About Queen's English
A few years ago, Henji Cheung was working as a chef at the Metropolitan Museum of Art in New York. It’s a giant kitchen operation, but his job was to woo donors with Japanese uni, Irish langoustines, Alaskan king crab—all the luxury ingredients he could think of: “There were no food costs [to worry about], which is pretty amazing.” Even so, another restaurant was in the back of his mind—the one that compelled him and wife Sarah Thompson to cram crystal lanterns and other antiques-shop finds into the guest room of their apartment in hopes of using them for a future dining room of their own.
Lucky for us, that dining room is in Columbia Heights, not Manhattan, and it’s open to regular diners, not just patrons of the arts. Last year, the couple visited Thompson’s sister in DC, and within a month they had a new apartment. Soon after, they jumped on the 11th Street vacancy that once held the Good Silver and Kangaroo Boxing Club.
Queen’s English, which opened in April, is hard to miss—its sign is tiny, but its exterior is painted a stunning green (custom-matched to a jade necklace). Inside, a languidly cool dining room mixes sleek midcentury-modern furniture with classic Chinese details. A friend helped them create a pink-and-gold chinoiserie wall covering. Another made them a glossy walnut medicine chest. That lantern from the antiques shop? It’s right up front.
Although the restaurant has been drawing crowds—it (ugh) takes only a limited number of reservations—Cheung and Thompson still do most of the kitchen prep work, which includes barrel-aging soy sauces and making batches of XO sauce. At night, Thompson oversees the dining room, sometimes proffering gratis swigs of drinks she’s playing around with—such as a fabulous Portuguese-style red wine infused with white peppercorns, sour cherries, and fiery agua ardiente. She’s also behind the list of funky, mostly natural wines and compulsively downable mixed drinks. (Don’t miss the whiskey-sour-like Happy Valley . . . or two.)
The menu, which uses Cheung’s Hong Kong childhood as a touchstone, is a mere 14 items long. The first dish is as memorable an opening track as “Welcome to the Jungle.” Many Chinese restaurants offer a cucumber salad. Cheung’s riff is one of the most artful I’ve seen, with concentric circles of thinly sliced cucumbers soaked in sesame oil and red vinegar, then strewn with flower petals. Smoked bits of celtuce—the of-the-moment vegetable also known as Chinese lettuce—and briny pops of trout roe make it electric.
Cheung employs vinegar, soy, and ginger the way Roy Lichtenstein used primary colors. One or all of those ingredients are front and center in nearly every dish. Rough-chopped ginger root gives a homey spin on a soy-poached chicken (served claw and all). It’s pure comfort. Thread-like enoki mushrooms soak up a sweet soy sauce infused with prickly-ash berries, similar to Szechuan peppercorns. A coddled egg melts into the mix, turning it as luxe as carbonara. A sizzling platter of asparagus features a soy-and-vinegar-based sauce made with turmeric and Scotch bonnet peppers the couple foraged in Jamaica four years ago. (Cheung adds liquid to it every day, and the ingredients live on like a sourdough starter.) It’s a terrific foil for its lush topping of plump crabmeat and crispy shallots.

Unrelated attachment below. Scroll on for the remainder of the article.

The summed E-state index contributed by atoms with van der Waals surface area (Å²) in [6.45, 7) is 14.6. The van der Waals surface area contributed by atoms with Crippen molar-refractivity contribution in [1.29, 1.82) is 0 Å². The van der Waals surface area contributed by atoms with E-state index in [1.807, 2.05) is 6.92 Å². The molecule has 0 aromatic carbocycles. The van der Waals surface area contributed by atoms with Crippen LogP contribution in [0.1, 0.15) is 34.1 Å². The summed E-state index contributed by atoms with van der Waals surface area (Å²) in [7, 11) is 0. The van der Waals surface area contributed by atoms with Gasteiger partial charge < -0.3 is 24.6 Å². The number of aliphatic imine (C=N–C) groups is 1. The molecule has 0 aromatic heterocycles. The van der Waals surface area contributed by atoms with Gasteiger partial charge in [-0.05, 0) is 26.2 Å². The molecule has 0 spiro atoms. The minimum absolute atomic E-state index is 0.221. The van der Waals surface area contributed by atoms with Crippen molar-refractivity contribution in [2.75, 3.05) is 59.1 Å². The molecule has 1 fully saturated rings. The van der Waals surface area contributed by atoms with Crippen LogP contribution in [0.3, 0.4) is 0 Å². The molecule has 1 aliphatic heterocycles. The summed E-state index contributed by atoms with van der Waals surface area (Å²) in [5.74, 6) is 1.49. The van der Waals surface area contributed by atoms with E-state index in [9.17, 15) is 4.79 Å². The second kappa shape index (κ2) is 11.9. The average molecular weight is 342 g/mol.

The chef manages a skillful balancing act when it comes to richness. A quartet of daikon fritters is probably his most labor-intensive dish—the radish is cooked three times until it reaches a dense custardiness, then seared and painted with Kewpie mayo and oyster sauce. It’s as decadent as dessert. Good luck putting your chopsticks down. A lamb rib, rubbed in five-spice and mushroom soy sauce, is essentially confited in its own fat during a slow braise. On its own, it tastes gratuitously unctuous. But add a sliver of onion pickled in fermented vinegar and it suddenly makes sense.
There aren’t many lows on the menu, but they’re there. As much as Cheung wants to be an ambassador for the snappy texture of jellyfish, the dish is flat, even with a toss of bacon and peanuts. And a whole branzino was nicely cooked but draped in a dimmed-down sweet-and-sour sauce. Hand-cut noodles look neat—one side is blackened with squid ink, the other is pale—but taste gummy.
It pays to listen to your servers—all of mine were warm, helpful, and expertly informed. One nudged me toward a wine I’d never heard of—a cloudy Austrian Welschriesling that paired well with the food that followed. Another delivered a plate of sweet, plump shrimp with instructions to eat them head, shell, and all (but left a bowl for the shells behind just in case). They were better his way.
When Queen’s English first opened, I was ready to declare it the next Bad Saint (small, limited reservations, thrilling food, cool music). But Thompson and Cheung seem determined to make their restaurant a fixture for Columbia Heights residents. “Are you from the neighborhood?” is a question I got on each of my visits. During one, a guy walked through the dining room with a toddler on his shoulders.
Still, a small velvet rope sits in front of the restaurant. Smartly.
This article appears in the July 2019 issue of Washingtonian.